Quote of the week

Mr Zuma is no ordinary litigant. He is the former President of the Republic, who remains a public figure and continues to wield significant political influence, while acting as an example to his supporters… He has a great deal of power to incite others to similarly defy court orders because his actions and any consequences, or lack thereof, are being closely observed by the public. If his conduct is met with impunity, he will do significant damage to the rule of law. As this Court noted in Mamabolo, “[n]o one familiar with our history can be unaware of the very special need to preserve the integrity of the rule of law”. Mr Zuma is subject to the laws of the Republic. No person enjoys exclusion or exemption from the sovereignty of our laws… It would be antithetical to the value of accountability if those who once held high office are not bound by the law.

Khampepe j
Secretary of the Judicial Commission of Inquiry into Allegations of State Capture, Corruption and Fraud in the Public Sector including Organs of State v Zuma and Others (CCT 52/21) [2021] ZACC 18
7 March 2008

On the death penalty and Jacob Jughead

I see Jacob (“Jughead”) Zuma has been at it again – telling people from various communities and interest groups what they want to hear. (Does he have any opinions of his own, I wonder?) On Wednesday night, speaking to leaders of the Jewish community, he again raised the possibility of having a referendum on the death penalty, presumably as a precursor to bringing back the death penalty as a punishment for all those black men who murder soapy stars.

But it would not be that easy for South Africa to reinstate the death penalty. It would also be a very, very, very irresponsible and stupid thing to do. First, the Constitutional Court found in one of its first cases that the death penalty infringed on the right to life as well as the right against cruel, inhuman and degrading treatment and punishment.

This means the death penalty could only be reinstated by changing the Constitution and inserting a clause explicitly allowing for the death penalty. This can only be done if two thirds of the members of the National Assembly and at least six of the nine provincial delegations in the National Council of Provinces vote for it. Given the fact that many in the ANC are not in favour of the death penalty, it is not clear that enough of the ANC MP’s would attend a sitting of the National Assembly to achieve such a two thirds majority.

Second, South Africa has signed and in 2002 ratified the Optional Protocol to the Covenant on Civil and Political Rights, which explicitly forbids us to reintroduce the death penalty. This international agreement now binds the Republic and we have an obligation to adhere to it in terms of our own Constitution.

If we don’t, it would mean that we are in flagrant breach of one of the international agreements we have agreed to and it would cast doubt on our sincerity and commitment to International law. Like the Zimbabwe, Pakistan, Sudan and the USA, we would be seen as a country who has no respect for the international law and our standing would drop in the eyes of the so called “international community”.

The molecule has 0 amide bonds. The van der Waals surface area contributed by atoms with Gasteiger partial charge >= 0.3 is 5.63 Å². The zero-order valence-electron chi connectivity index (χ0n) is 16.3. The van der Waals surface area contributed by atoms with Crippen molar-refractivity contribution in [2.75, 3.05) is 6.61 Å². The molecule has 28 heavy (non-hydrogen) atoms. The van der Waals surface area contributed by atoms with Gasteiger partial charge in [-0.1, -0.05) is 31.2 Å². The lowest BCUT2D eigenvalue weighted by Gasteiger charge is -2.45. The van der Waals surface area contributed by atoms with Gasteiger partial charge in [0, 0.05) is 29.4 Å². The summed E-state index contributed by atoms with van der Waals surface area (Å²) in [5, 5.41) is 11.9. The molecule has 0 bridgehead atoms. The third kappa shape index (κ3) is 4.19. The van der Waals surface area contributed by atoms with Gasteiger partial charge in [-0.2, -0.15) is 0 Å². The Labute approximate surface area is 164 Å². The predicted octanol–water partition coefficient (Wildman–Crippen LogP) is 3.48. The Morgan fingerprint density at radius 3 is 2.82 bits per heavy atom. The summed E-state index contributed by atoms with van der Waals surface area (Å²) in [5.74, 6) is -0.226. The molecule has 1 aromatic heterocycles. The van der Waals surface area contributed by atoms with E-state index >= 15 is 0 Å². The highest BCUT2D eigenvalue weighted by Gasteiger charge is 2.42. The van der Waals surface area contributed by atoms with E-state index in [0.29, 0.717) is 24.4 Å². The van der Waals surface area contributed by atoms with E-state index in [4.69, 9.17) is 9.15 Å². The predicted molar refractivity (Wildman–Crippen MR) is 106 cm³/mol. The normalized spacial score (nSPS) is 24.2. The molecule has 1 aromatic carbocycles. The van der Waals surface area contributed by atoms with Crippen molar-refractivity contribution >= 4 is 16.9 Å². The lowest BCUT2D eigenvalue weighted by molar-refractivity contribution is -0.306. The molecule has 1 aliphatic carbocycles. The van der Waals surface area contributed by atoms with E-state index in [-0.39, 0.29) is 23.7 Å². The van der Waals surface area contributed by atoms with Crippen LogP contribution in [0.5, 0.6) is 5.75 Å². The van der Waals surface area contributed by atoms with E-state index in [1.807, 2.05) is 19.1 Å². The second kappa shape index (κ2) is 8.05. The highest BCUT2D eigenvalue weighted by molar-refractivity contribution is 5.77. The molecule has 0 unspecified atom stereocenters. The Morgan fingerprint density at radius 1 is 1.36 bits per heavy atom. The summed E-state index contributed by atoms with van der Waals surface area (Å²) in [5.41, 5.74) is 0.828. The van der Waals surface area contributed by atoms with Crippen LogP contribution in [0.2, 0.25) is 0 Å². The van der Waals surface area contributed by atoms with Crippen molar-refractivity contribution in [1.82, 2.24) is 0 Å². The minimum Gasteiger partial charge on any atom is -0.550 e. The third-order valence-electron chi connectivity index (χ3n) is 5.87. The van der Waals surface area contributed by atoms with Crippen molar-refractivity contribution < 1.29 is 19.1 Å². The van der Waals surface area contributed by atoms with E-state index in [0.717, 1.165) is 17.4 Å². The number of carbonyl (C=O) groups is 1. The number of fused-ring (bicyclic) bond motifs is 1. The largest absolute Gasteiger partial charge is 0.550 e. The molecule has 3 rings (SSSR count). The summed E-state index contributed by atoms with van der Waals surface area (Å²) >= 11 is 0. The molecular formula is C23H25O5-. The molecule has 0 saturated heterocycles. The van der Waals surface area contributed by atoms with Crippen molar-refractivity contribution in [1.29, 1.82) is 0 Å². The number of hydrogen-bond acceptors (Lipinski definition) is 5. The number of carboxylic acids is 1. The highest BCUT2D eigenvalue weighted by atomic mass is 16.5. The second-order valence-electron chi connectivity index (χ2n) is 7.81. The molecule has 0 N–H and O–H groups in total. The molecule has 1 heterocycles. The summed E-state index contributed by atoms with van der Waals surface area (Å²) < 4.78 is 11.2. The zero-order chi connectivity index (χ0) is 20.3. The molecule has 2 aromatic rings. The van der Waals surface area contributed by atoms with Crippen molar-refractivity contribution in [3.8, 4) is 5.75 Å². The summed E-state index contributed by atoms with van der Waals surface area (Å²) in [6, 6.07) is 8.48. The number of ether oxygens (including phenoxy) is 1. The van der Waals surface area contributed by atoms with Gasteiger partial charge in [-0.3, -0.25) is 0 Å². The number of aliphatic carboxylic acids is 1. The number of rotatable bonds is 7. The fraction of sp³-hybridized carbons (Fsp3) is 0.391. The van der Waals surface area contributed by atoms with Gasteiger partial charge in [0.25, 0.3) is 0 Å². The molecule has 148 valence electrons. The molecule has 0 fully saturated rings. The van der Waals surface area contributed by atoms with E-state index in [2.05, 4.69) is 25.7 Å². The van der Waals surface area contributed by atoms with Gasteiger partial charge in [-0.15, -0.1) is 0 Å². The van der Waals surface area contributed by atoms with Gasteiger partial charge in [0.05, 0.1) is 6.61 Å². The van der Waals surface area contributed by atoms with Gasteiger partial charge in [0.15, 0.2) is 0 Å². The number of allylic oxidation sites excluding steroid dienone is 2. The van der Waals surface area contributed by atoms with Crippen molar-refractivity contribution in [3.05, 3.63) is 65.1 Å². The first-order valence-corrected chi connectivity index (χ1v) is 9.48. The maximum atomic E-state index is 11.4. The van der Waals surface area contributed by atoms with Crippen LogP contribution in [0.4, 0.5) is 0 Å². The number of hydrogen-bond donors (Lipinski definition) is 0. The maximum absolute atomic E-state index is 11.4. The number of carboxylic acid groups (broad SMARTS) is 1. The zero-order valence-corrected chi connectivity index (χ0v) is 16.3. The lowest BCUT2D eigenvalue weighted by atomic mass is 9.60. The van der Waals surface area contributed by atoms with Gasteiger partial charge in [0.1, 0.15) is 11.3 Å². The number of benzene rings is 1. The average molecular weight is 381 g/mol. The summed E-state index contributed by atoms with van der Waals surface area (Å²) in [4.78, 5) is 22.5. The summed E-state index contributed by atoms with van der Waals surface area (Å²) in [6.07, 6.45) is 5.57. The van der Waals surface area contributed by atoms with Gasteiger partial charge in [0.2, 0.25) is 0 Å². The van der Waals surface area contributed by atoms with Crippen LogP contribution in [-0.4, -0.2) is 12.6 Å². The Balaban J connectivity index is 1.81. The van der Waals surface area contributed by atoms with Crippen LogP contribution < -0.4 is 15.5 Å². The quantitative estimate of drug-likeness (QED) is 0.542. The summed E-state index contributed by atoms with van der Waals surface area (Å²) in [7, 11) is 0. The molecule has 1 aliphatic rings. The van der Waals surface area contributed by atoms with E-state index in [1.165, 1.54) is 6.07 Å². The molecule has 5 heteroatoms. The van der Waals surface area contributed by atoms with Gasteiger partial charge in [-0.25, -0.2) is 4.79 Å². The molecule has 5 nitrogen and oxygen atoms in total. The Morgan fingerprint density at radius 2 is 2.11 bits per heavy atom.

But apart from these legal arguments, the reinstatement of the death penalty is also wrong on moral and practical grounds. As the Constitutional Court pointed out in the Makwanyane decision, people are deterred from committing crimes not because they fear the death penalty, but because they fear getting caught and being punished severely in whatever way.

Crime in South Africa is out of control for a variety of complex reasons, including because of the huge gap between “haves” and “have-nots”, the racial history of our country and the disintegration of family life because of the migrant labour system. And most people who kill correctly think that they will never be caught because the police are too lazy or stupid to catch them.

But, of course, it is far more difficult to actually instill values of respect for human life in our society or to teach members of the police to read, write and investigate crimes properly, than it is merely to make populist noises about the death penalty. That is why callers to radio stations always go on about the death penalty – it look like a quick fix. We know, however, that there are never quick fixes for anything – especially not crime.

The only reason to bring back the death penalty would then be retribution and revenge: they killed someone, so we can kill someone as well. That would place the state on the same level as the criminals and would turn us all into bloodthirsty criminals. I am not sure I want to live in such a state. They do that kind of thing in Texas and look what it spawned – George W Bush.

Changing the Constitution in this way is also dangerous because it opens the door for other changes to the Bill of Rights. If we are going to have a referendum on the death penalty, why not also on property rights (yes, the majority want white people’s property rights to be abolished so let’s go for it); why not on the rights of gay men and lesbians (let’s scrap that clause and throw all gay men and lesbians in concentration camps); why not on the right to free speech (those newspapers just criticise the government so why not just shut them all down).

No, this is a dangerous and stupid idea – no wonder Mr Zuma is amenable to it. Decent people of all races and all political parties should stand up and protest against such a misguided attempt at currying favour with a few reactionary winos. Sadly, we know that even great Liberal Tony Leon is in favour of the death penalty so we cannot expect too much from that quarter. Hopefully the good people who remain in the ANC will make sure that this remains no more than talk.

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